Metaphors paint pictures of the intangible. They pick up concepts from the realm of abstraction, wrap them in familiar clothes and introduce them to minds that couldn’t welcome them otherwise. Without metaphors, all that is indefinable could never be shared and even in crowds we would stand alone. Thus, Paul eager to share the eternal gospel turned to metaphor. Just as the athlete wins the race by disciplining his body in training, the Christian wins the battle against self by strict discipline. All metaphors have limits however, and so elsewhere Paul depicts the Christian as hiding behind armour as he marches to victory.
Indeed, metaphors make unfamiliar concepts palatable they befuddle the mind when dragged further than they can walk. Paul’s metaphors and arguments have been contorted by people even while he was alive (2 Peter 3:15, 16). We still do this today. In our case, I suppose the problem largely emanates from the fact that although medieval scholars demarcated the Bible into chapters and verses to make reference easier, we have turned the verse into a cage in which we train God to say whatever pleases us.
How then can we guard against twisting his words? I’d say we ought to let Paul speak for himself. Remaining mindful of its historical context, we ought to read each Epistle as a whole instead of being stuck on one portion of the text. A castle built on one verse is right next door to one built in the air on “Demolition Avenue”. That would only be fair.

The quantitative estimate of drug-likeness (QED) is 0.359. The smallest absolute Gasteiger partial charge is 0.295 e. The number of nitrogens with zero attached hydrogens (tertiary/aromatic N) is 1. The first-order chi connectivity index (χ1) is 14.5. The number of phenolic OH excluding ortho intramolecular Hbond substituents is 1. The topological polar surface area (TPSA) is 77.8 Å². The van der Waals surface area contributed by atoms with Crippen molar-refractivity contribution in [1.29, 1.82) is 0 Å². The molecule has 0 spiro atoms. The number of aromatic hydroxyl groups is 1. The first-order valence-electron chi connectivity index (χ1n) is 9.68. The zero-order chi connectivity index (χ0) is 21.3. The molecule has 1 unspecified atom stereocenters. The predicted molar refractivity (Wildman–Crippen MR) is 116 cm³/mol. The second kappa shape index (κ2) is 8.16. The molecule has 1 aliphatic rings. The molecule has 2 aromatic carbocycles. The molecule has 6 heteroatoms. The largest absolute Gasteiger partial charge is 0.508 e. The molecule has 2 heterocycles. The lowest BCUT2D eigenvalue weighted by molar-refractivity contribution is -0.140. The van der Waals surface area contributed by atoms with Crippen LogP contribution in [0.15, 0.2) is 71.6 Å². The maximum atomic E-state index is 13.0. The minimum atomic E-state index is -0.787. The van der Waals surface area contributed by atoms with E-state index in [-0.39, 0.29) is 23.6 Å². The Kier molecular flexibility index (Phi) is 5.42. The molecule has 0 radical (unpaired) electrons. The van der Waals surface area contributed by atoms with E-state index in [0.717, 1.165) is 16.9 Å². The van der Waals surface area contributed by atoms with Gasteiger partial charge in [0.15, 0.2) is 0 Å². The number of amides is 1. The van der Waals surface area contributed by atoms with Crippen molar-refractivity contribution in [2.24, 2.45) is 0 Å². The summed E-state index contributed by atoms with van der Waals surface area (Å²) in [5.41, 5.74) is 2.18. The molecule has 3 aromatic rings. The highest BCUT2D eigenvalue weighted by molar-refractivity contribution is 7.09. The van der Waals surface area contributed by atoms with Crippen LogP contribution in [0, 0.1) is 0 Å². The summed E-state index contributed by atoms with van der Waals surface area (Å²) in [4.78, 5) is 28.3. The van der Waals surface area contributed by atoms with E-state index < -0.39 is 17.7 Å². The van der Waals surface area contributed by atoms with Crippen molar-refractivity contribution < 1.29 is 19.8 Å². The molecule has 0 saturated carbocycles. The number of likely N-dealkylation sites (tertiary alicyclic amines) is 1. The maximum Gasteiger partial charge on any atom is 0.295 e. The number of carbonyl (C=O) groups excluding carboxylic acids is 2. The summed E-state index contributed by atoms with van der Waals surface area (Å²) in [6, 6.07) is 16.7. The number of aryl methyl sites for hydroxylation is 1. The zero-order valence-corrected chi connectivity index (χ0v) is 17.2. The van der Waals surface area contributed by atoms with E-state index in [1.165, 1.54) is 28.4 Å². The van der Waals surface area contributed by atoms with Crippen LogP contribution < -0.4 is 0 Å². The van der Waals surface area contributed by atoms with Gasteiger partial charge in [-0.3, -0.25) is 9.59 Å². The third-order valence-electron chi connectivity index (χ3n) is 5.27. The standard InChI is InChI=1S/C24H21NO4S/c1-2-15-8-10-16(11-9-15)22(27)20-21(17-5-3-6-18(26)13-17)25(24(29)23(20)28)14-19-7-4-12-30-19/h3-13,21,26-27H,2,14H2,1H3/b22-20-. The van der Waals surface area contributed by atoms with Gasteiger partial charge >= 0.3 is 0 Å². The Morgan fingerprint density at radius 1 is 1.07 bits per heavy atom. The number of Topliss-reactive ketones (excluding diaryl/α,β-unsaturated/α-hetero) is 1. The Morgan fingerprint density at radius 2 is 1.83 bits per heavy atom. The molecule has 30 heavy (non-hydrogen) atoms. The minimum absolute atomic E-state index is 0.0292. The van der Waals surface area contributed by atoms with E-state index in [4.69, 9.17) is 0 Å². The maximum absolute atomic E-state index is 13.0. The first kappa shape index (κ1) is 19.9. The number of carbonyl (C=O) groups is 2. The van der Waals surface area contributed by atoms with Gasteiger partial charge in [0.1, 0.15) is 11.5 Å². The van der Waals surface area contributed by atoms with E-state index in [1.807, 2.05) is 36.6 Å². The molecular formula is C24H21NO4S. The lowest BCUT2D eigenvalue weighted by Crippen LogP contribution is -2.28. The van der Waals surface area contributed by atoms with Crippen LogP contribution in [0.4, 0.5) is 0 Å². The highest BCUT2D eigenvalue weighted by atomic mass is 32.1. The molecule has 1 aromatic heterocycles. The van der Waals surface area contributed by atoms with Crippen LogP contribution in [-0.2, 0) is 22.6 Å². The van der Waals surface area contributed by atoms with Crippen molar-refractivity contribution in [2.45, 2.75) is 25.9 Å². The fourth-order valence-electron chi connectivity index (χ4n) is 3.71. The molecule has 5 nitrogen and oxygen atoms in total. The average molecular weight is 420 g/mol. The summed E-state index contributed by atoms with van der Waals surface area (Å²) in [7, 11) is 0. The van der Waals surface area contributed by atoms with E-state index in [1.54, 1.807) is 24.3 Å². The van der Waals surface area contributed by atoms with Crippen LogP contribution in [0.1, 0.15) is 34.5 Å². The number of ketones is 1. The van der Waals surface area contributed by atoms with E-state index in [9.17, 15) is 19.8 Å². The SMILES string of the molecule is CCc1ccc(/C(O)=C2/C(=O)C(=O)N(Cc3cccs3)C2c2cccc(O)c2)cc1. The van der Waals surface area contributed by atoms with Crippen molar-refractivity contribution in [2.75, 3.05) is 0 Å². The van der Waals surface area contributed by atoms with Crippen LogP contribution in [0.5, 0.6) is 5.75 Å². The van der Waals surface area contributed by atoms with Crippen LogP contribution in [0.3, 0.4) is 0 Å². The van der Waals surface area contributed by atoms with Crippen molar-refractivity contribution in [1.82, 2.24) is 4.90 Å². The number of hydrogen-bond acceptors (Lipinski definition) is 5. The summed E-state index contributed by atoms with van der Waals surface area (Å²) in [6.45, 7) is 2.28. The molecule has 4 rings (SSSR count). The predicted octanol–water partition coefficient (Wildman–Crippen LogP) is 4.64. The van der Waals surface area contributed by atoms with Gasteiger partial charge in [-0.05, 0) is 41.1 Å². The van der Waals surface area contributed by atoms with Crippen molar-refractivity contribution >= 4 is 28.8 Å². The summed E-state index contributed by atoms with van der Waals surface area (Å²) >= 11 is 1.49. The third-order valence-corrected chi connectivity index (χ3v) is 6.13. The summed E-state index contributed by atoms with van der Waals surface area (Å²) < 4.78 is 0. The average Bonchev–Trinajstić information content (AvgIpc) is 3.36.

What drove Paul to risk being misunderstood and encapsulate intangible concepts like salvation and atonement in rich metaphors? I think it was because he had a real belief in Jesus that he wanted to share with those around him. Before Damascus, his brand of evangelism was the cutting edge of sword but afterward he learned to take the time to present his beliefs in a way that his audience could understand. It wasn’t an easy road – his failure to reconcile with John Mark caused him to lose a valuable partner in Barnabas – but he learned patience and humility (although he never worked with Barnabas again, he reconciled with him and John Mark)
Like Paul, Christians today find themselves in a world that is either indifferent or (increasingly) hostile to us. To be fair, the hostility isn’t entirely unprovoked but we still have to tell our story. Maybe it’s time we also learned to understand the people around us so they can understand us. Maybe it’s time to be soberly innovative and come up with relevant metaphors of our own. Maybe it’s time to be “all things to all men”.